Friday, October 19, 2007

Now in Print: My Article on Afterlife in the Hebrew Bible

Religion Compass
My recently completed article, "Funerary Practices and Afterlife Expectations in Ancient Israel" has just been published on-line by Blackwell Synergy. It is presently posted in the "OnlineEarly Articles" section of the Blackwell Journal Religion Compass. To access the article at Religion Compass, click here. When the article is offically "published" as part of an upcoming issue of the journal, I shall make another post here, but it will be the same article...

Here is a brief excerpt from the essay:

A cursory overview of modern interpretation of biblical thanatology quickly reveals the lack of current consensus among scholars. There is pressing need for further study and clarification. Was Sheol real or not for ancient Israelites? If it was real, were all souls expected to end up imprisoned there? How did Israelites interact (or refrain from interacting) with the shades of the dead? By summarizing the latest findings, including those of the archaeology of death, and by introducing a new cross-cultural model for use in interpretation, I hope that the present essay makes a solid contribution toward a new shared interpretation.

I shall argue in this essay that interpreting burial and afterlife in ancient Israel requires cross-cultural comparisons, especially comparisons to the beliefs about ancestors of traditional African religions. Such comparisons make it possible to unpack the allusions to death and the hereafter in our source texts and access a system of beliefs foreign to our modern (often dualistic) thinking. Taking advantage of comparative data, a social-scientific model can assist the task of biblical interpretation. Such a model is crucial in connecting the intriguing but cryptic evidence available from key biblical texts and from inscriptions and archaeology.

Here is the article's official abstract:

Ancient Israel was thoroughly familiar with existence beyond death. Individual personalities survived the death of the body, most Israelites believed, albeit in a considerably weakened and vulnerable state. The ensnaring tentacles of Sheol constantly threatened the living-dead, but the fortunate among them were able to use the power of kinship bonds to keep Sheol’s threats at bay. The traditional ties of lineage and kin-bonding, according to biblical Yahwism, were an actual way for the living-dead to pull themselves back from death’s devouring suction. Ancient Israel’s funerary practices and afterlife expectations are greatly illumined by recent archaeological studies and by a new comparative model that draws on data gleaned from African ethnography.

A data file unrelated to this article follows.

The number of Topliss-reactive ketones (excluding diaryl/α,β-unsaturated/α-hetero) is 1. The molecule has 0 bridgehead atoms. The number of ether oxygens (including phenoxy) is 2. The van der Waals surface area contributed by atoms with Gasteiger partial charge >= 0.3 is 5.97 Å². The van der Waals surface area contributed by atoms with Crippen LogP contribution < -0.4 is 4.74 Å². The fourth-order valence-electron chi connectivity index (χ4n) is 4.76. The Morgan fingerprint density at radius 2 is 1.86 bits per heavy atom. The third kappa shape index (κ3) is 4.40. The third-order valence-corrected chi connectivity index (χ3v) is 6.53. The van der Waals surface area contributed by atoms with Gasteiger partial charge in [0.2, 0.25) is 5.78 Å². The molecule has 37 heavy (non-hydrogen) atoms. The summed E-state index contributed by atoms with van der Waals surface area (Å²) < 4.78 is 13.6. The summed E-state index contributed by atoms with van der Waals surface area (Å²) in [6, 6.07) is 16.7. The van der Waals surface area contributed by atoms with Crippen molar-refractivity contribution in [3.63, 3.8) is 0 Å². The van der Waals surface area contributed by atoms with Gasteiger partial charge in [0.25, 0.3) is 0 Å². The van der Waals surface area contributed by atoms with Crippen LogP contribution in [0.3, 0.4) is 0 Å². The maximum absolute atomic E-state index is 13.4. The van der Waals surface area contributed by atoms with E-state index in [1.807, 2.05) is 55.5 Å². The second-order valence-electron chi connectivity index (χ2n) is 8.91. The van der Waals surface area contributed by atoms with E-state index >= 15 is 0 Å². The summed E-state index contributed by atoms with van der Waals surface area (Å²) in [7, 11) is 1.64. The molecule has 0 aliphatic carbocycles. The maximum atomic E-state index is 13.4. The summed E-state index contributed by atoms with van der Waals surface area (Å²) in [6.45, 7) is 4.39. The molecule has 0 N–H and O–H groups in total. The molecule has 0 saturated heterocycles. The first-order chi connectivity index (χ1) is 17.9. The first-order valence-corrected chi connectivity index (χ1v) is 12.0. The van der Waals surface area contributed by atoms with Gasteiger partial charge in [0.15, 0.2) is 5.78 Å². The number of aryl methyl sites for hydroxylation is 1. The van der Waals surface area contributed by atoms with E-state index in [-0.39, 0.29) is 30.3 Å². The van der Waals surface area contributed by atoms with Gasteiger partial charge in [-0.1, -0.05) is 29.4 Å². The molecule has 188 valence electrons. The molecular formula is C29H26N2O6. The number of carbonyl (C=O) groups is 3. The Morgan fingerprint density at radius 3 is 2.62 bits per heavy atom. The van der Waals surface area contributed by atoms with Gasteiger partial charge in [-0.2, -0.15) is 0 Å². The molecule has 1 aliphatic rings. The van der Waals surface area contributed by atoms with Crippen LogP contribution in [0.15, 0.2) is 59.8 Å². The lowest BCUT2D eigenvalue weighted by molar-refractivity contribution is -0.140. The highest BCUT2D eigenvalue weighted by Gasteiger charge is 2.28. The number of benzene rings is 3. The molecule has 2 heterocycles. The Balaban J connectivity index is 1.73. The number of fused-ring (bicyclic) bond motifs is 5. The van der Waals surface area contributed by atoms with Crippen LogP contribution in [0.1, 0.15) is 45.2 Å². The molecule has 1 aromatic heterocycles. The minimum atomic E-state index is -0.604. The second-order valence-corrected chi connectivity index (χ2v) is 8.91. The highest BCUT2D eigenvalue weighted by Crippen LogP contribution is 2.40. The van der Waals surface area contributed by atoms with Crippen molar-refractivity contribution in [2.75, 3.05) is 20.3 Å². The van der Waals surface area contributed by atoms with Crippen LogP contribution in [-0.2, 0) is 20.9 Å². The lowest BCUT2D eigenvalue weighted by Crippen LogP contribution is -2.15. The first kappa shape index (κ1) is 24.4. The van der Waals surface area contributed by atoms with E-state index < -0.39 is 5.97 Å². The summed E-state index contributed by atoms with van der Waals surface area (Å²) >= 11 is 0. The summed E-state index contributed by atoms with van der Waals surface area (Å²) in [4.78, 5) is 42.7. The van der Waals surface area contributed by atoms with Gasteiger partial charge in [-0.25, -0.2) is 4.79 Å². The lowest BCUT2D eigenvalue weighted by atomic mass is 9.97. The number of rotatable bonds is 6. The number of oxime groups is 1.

Anonymous Anonymous said...

Should I be surprised that the analogues are African, rather than from the Middle East?

Fri Oct 19, 11:45:00 AM GMT-5  
Blogger S and C said...

Hi Thomas! African ethnography is very rich on the topic of the living-dead ancestors. I defend the approach in the article. ---Steve

Fri Oct 19, 03:18:00 PM GMT-5  
Anonymous Anonymous said...

what i read here (and i will read the article once break starts and i have time) agrees with what i know about African ethnography. i guess what i'm surprised about (but i don't know if i should be) is how the practices came from Africa, in preference to indigenous practices in the Middle East.

Sun Oct 21, 12:44:00 AM GMT-5  

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